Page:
The paralysis ends pretty suddenly, with me regaining control over my body at a single moment, as though a switch has been flipped. This will happen several times a night on nights that it does happen, with one episode beginning on the heels of the previous one, often as soon as I close my eyes and get comfortable again. More than anything it's frustrating because I just want to get to sleep: Every attack delays sleep by a few minutes.

3. 
Name: Ricky
Age: 23
Area: New York

RedEye_SleepParalysisTrueTales

I saw glowing red eyes at the foot of my bed, which turned out to be a mutated-looking black dog. At first it was barking and growling really close to my feet; I soon noticed it wasn't alone and a bunch of them started biting and gnawing on me, particularly my feet. They ripped off a couple chunks before I kind of blacked out and woke up. When I woke up, I got a second shock. I saw what looked like two glowing red eyes, but then I quickly realized it was just the LED lights from an air purifier in my room. 

I soon noticed it wasn't alone and a bunch of them started biting and gnawing on me, particularly my feet.

Another time I woke up in my room, on my back, but I felt scared and could feel something on my go into me. I felt like it had possessed me. I felt hands and feet slide under my skin and slide along my hands and feet until they were completely covered. I even felt like what was a person pressing his chest against my back, his head was leaning in over my left shoulder, pressed against my face. I woke up when it felt like the head was going into my head.

When I was little, sleep paralysis was the scariest thing ever. As I grew up and I experienced it more often, it's become simply an annoying hassle. I used to just keep trying to move until I managed to break free and wake up; since I have enough awareness to think a bit during sleep paralysis, I've experimented. Now my preferred method to breaking free is to keep breathing out until my body forces me to take a deep breath, which wakes me up. I've noticed that most of the time when I wake up, I'm usually on my back. But every once in a while, I find myself waking up on my stomach. 

My preferred method to breaking free is to keep breathing out until my body forces me to take a deep breath.

The position I'm in when I go to sleep seems to affect how likely I am to experience sleep paralysis. Being on my back or stomach greatly increases the chances, so I tend to sleep on my side now. Now, sleep paralysis much more rare for me. I've noticed that I never get paralysis in the middle of the night. It's always in the really early hours of the morning — when it's still dark and people in my neighborhood are leaving to go to work.

4. 
Name: Shawna
Age: 21
Area: Missouri

 Womanonstreet_SleepParalysisTrueTales

My most frightening episode happened a few months ago. I had just gotten home from breakfast with a friend, and I decided to take a nap before work. I fell asleep awkwardly on the couch with a full outfit on and, if I remember correctly, I slept on my side. After about an hour, I felt myself falling in and out of consciousness. I was trying to wake up but my body would not let me. I began to panic.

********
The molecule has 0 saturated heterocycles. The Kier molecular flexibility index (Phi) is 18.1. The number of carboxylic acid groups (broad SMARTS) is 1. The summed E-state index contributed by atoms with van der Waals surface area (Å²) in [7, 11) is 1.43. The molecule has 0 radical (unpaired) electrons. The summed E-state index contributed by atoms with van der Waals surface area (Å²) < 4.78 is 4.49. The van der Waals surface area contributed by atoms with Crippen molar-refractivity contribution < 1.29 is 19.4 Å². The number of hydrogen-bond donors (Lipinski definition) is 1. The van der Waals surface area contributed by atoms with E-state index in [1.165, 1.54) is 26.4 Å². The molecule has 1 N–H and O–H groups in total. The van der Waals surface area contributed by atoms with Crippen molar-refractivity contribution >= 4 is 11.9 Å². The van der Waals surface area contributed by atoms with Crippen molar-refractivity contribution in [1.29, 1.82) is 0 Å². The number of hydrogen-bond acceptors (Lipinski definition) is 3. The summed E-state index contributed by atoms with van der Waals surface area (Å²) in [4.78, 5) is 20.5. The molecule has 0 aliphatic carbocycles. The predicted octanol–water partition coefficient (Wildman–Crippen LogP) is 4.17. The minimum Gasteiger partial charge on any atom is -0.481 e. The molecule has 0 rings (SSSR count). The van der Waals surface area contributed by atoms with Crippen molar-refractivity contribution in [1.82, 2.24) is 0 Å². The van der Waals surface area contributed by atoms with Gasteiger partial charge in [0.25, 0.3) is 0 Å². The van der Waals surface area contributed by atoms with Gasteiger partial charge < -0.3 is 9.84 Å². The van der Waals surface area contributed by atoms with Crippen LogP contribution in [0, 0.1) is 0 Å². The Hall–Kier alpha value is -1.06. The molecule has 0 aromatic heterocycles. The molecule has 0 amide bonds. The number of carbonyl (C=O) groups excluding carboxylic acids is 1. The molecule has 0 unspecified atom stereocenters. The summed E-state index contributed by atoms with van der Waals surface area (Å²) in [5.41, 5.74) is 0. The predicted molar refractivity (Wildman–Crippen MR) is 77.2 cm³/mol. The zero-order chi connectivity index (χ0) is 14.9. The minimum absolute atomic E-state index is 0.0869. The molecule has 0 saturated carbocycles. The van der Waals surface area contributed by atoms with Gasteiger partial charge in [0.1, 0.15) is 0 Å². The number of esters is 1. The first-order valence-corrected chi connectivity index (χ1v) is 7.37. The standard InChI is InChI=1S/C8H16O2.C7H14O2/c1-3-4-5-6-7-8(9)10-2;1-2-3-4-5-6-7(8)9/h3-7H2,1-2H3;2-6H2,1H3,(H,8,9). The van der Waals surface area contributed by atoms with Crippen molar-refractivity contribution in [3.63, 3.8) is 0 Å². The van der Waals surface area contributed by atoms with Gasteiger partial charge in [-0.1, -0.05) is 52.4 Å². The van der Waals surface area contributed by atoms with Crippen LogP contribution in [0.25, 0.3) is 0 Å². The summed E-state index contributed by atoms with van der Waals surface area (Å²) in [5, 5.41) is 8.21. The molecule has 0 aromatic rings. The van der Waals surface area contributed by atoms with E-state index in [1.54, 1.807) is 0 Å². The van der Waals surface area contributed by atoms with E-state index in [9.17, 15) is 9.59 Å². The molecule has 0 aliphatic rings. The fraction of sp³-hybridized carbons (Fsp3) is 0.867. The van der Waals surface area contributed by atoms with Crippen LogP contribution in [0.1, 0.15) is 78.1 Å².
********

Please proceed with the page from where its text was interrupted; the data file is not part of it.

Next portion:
It feels like pressure on my head and upper body — it's very uncomfortable and honestly almost hurts. I can always hear the sound of air that gets louder as I'm falling back into paralysis. Like a fan is on and it's getting closer to my head. On this particular occasion, I was downstairs and I thought I could hear footsteps upstairs, even though I was alone.

t feels like pressure on my head and upper body — it's very uncomfortable and honestly almost hurts.

I began to hallucinate when I was in between being awake and asleep. At one point I thought I surely saw a small white dog walk in front of the couch. I slept facing the fireplace and I thought I could see various images in the glass. One was a demonic face, another was the reflection of my sister sitting at the table in front of me and another was of a person just standing. At one point, I even sat completely up on the couch trying to fight it and stay awake, only to basically pass out and fall back over asleep.

The paralysis lasted for what felt like about thirty minutes and I ended up falling completely back into deep sleep. I woke up feeling exhausted and sore with a throbbing headache. That experience was the longest and most terrifying that I have had so far.

I haven't had any that severe since. My episodes are usually quite brief, and I try to keep myself calm so I won’t hallucinate. I calmly wiggle my toes and slowly try to move until I am awake.

5.
Name: Tierney
Age: 20
Area: New Jersey

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It never happened often, but when it did, it was always vivid.

The one time I remember most was when I had opened my eyes and it felt like there was a person — a woman specifically — lying next to me. She didn't make any noise, just kind of kept moving, and at one point I felt her crawl over the top of my body.

She didn't make any noise, just kind of kept moving, and at one point I felt her crawl over the top of my body.